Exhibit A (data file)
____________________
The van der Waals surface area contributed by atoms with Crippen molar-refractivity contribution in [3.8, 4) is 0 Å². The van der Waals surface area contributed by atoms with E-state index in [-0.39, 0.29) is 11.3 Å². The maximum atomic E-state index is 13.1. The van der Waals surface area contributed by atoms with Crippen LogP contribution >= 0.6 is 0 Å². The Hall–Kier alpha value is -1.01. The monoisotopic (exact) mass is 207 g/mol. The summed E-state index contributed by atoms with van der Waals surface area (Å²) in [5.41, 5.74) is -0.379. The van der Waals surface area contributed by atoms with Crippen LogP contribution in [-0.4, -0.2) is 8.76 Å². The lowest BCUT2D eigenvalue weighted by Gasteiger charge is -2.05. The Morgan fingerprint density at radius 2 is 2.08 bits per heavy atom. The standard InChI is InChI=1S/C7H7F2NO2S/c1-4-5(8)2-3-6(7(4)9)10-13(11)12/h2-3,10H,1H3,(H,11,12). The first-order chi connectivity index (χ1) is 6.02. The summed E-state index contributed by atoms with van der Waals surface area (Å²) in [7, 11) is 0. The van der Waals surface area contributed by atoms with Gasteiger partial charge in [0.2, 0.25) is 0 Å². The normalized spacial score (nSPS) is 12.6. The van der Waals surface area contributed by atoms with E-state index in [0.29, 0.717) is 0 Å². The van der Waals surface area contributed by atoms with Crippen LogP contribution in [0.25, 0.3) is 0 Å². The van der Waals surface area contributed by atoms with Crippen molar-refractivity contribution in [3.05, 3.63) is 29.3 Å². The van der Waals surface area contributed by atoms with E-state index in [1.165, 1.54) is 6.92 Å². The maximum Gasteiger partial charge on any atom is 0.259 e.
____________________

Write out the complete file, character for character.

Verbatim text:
The van der Waals surface area contributed by atoms with Crippen molar-refractivity contribution in [3.8, 4) is 0 Å². The van der Waals surface area contributed by atoms with E-state index in [-0.39, 0.29) is 11.3 Å². The maximum atomic E-state index is 13.1. The van der Waals surface area contributed by atoms with Crippen LogP contribution >= 0.6 is 0 Å². The Hall–Kier alpha value is -1.01. The monoisotopic (exact) mass is 207 g/mol. The summed E-state index contributed by atoms with van der Waals surface area (Å²) in [5.41, 5.74) is -0.379. The van der Waals surface area contributed by atoms with Crippen LogP contribution in [-0.4, -0.2) is 8.76 Å². The lowest BCUT2D eigenvalue weighted by Gasteiger charge is -2.05. The Morgan fingerprint density at radius 2 is 2.08 bits per heavy atom. The standard InChI is InChI=1S/C7H7F2NO2S/c1-4-5(8)2-3-6(7(4)9)10-13(11)12/h2-3,10H,1H3,(H,11,12). The first-order chi connectivity index (χ1) is 6.02. The summed E-state index contributed by atoms with van der Waals surface area (Å²) in [7, 11) is 0. The van der Waals surface area contributed by atoms with Gasteiger partial charge in [0.2, 0.25) is 0 Å². The normalized spacial score (nSPS) is 12.6. The van der Waals surface area contributed by atoms with E-state index in [0.29, 0.717) is 0 Å². The van der Waals surface area contributed by atoms with Crippen LogP contribution in [0.25, 0.3) is 0 Å². The van der Waals surface area contributed by atoms with Crippen molar-refractivity contribution in [3.05, 3.63) is 29.3 Å². The van der Waals surface area contributed by atoms with E-state index in [1.165, 1.54) is 6.92 Å². The maximum Gasteiger partial charge on any atom is 0.259 e.